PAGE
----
Last, but not least, is the New Hope Community Centre. This is a small (in size, not volume) but very busy community centre in a ghetto near the main Angkor Wat temples. You really do go off into the back streets to find this one and it is clearly a real hub of activity for the local community. (www.newhopecambodia.com). There is a full time dispensary which has just taken 15 volunteer trainee nurses from Australia. There is no doctor, but the nurses can give out basic medication and will take the person to hospital if they feel the need. Remember, these people don’t even have the means to get to the local hospital. Often the disease is detected too late……… We met another amazing lady here – Kerry. She is bubbling with energy and positivity in spite of the daunting task in hand. She also relates some very sad tales and her eyes mist up..  One of the children has just died from eating the poison part of a frog (the person who cooked it wrong is now missing); another tale is of a couple of young children found drowned in a local pond. They had been fishing and were found clinging to each other. Then there was the case of the father who went to the Thai border to hunt or farm (if my memory serves me well). The Thai border soldiers shot and killed him. New Hope pay funeral arrangements in many of these cases. The family of the shot father are entitled to two or three hundred dollars compensation from the Thai government………….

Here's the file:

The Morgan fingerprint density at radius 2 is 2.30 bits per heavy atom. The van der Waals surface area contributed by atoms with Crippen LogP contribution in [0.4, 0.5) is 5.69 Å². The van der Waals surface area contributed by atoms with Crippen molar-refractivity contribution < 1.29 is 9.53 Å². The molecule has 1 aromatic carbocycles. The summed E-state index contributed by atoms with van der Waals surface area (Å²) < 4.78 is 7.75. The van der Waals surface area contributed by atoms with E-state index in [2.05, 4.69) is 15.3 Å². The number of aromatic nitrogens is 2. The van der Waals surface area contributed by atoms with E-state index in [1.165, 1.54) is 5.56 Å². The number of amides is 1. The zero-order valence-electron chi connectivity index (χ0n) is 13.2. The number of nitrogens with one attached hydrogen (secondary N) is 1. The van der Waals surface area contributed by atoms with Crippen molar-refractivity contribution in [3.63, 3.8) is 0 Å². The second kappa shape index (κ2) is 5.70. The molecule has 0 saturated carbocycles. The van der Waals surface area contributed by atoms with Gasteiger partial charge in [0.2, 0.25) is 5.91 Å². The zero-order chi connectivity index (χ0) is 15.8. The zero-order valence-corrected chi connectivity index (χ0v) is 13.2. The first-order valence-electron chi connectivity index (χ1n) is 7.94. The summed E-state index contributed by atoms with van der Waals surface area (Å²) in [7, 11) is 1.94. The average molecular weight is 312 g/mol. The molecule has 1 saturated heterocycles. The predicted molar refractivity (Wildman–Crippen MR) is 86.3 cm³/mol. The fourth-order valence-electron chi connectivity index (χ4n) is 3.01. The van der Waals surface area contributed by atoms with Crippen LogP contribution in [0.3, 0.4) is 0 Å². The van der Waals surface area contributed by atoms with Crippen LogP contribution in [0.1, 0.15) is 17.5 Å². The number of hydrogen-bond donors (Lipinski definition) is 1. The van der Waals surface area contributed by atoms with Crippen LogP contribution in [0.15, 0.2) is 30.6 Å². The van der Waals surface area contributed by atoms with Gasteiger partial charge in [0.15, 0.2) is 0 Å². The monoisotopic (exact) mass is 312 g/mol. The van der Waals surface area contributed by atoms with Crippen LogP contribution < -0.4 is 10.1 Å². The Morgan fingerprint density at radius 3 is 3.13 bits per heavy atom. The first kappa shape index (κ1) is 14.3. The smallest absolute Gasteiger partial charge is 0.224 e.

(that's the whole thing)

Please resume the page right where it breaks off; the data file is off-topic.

But there is much positive at New Hope too. They hold workshops for the older kids who will cycle miles to attend an advanced English or Computer class after school. Some company in Australia has donated some old laptops so there are a fair number of computers here and solar power had been set up to run them. There is a sewing room and a cookery school. As with all the projects, there is a weekly rice drop for all the families so that the kids don’t have to beg to eat. Great stuff!